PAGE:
Although discredited by seventeenth-century scientists, temperament theory – which attributed human moods to the interaction of four distinct bodily fluids or ‘humours’ – was refashioned a century later to create a moral and physiological typology of social classes. This revival was the work of leading physiologists of the time, but the impact of their thinking extended far beyond medicine to embrace the history of ideas and, in particular, the representation of the human body in art.
In this richly-illustrated book, Tony Halliday argues that matters of artistic representation were closely connected to medical and political discourses throughout the later eighteenth century, especially during the successive phases of the French Revolution. He explores the effects of the reworked theory of humours on visual representation, focusing on:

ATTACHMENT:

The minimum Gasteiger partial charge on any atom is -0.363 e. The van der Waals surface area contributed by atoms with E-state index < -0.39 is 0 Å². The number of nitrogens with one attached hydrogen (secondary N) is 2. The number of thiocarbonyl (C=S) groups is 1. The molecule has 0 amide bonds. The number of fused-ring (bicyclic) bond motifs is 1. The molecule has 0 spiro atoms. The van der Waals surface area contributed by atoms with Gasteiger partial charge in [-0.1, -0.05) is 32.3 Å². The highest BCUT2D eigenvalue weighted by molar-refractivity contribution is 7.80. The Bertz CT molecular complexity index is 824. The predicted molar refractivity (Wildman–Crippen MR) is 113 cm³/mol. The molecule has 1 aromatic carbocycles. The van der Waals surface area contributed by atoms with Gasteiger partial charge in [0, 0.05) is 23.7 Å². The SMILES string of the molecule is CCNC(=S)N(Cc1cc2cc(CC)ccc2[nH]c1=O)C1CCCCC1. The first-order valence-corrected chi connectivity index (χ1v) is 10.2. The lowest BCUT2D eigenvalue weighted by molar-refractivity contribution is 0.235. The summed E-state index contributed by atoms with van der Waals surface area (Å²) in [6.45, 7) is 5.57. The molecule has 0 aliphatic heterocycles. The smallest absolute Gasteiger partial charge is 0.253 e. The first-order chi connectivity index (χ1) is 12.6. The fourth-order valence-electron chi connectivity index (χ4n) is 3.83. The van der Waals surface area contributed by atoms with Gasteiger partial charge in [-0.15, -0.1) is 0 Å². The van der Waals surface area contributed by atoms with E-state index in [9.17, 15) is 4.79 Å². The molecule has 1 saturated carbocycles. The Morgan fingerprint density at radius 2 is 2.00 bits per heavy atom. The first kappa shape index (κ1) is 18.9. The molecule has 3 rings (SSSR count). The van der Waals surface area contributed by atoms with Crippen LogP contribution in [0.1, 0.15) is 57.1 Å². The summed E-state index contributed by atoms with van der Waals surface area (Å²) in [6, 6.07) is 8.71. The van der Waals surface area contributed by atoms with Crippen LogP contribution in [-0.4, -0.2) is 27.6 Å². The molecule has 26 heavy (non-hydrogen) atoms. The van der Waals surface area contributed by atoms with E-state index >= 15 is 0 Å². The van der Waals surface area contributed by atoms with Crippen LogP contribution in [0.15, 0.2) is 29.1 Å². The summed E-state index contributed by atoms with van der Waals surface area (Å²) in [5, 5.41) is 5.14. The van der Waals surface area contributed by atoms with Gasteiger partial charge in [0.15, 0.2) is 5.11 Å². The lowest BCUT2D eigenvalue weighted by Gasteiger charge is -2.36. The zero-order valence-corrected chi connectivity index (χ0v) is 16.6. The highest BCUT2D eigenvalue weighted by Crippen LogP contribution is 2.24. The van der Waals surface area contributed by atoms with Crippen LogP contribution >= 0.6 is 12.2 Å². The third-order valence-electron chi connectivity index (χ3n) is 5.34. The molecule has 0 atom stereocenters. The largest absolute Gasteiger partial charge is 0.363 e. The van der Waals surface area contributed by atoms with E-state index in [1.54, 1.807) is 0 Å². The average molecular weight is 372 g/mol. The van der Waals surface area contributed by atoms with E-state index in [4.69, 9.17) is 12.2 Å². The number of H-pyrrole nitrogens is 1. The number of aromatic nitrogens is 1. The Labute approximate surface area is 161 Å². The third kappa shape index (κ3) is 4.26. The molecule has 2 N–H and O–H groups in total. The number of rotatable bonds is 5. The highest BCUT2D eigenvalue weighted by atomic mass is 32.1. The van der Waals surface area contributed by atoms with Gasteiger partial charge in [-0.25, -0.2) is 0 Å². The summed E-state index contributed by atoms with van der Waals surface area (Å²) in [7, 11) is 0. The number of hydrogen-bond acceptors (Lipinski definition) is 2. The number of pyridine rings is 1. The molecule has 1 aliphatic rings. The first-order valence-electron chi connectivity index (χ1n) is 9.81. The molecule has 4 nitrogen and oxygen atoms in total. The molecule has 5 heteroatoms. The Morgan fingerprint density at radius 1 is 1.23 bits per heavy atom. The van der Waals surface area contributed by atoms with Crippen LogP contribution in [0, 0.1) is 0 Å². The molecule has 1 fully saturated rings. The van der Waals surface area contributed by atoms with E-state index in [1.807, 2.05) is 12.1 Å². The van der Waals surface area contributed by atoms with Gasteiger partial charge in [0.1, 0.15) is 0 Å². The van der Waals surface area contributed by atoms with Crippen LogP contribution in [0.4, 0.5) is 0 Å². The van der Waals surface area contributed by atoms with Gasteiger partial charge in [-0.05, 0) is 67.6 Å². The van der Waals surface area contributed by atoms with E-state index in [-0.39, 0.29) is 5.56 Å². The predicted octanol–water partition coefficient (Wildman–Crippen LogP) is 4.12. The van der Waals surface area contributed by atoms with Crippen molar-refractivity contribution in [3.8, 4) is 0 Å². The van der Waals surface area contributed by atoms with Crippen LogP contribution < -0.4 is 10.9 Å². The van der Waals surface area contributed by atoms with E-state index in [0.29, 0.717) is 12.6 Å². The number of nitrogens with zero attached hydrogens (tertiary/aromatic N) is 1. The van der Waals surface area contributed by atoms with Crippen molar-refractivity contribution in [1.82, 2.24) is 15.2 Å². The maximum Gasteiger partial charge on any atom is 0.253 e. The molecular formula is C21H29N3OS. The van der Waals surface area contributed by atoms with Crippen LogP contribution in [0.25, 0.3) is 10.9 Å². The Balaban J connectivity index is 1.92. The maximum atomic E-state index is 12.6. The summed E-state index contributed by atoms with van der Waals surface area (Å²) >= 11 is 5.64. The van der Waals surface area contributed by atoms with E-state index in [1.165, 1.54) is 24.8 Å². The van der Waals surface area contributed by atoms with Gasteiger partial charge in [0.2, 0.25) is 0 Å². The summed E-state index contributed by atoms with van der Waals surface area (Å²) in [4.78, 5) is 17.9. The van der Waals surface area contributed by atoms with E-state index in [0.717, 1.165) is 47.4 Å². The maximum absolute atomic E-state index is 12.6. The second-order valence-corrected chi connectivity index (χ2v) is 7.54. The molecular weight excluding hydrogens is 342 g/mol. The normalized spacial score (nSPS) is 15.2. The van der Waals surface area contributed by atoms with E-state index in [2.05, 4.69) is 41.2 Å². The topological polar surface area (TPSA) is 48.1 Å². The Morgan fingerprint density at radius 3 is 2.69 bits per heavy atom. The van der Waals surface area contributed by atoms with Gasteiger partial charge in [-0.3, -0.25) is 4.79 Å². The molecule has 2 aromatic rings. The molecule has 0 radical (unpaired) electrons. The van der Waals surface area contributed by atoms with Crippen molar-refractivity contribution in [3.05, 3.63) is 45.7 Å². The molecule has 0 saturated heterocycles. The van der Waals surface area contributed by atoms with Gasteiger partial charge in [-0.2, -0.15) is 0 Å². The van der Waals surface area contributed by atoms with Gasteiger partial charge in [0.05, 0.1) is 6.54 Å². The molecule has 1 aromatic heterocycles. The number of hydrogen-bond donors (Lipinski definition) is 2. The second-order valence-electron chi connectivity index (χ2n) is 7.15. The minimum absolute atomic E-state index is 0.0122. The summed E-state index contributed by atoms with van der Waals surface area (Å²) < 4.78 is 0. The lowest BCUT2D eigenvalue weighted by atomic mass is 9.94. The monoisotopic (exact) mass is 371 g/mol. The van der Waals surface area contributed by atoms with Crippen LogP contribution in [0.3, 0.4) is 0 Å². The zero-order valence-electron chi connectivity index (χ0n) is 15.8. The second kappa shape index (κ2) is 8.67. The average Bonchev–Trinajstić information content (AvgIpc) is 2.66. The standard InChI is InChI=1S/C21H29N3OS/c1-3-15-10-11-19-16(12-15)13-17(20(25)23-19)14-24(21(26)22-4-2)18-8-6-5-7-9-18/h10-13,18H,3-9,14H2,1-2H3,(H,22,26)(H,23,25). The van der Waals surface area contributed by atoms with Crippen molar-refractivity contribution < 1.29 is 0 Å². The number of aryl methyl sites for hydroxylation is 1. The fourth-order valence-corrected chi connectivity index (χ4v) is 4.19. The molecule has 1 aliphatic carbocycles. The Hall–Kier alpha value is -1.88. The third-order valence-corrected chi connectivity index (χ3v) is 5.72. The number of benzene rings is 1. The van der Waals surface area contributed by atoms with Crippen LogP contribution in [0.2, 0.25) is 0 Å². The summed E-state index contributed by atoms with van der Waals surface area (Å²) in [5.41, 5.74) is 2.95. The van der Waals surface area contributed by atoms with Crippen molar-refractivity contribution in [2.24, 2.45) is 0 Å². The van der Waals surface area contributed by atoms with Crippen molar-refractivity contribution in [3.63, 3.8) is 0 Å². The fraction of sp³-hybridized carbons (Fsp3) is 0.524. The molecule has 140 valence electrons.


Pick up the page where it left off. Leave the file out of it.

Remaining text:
- the interaction of art and politics in debates about the visual portrayal of the ‘new citizen’
- Antique notions of an ideal body and their transformation in contemporary art
- the concept of a new ‘muscular’ temperament, and its social, political and artistic implications
- the impact of certain works of art such as Bouchardon’s statue of Cupid fashioning a bow from the club of Herculesand the unease they revealed in late eighteenth-century Europe about the relationship of character, appearance and occupation.
In eight abundantly illustrated chapters, Tony Halliday endeavours to revisit and revise the lines along which to read the medical and sociopolitical discourse as well as the motif of the male nude in eighteenth-century French art.
- French Studies, vol. 66, issue 3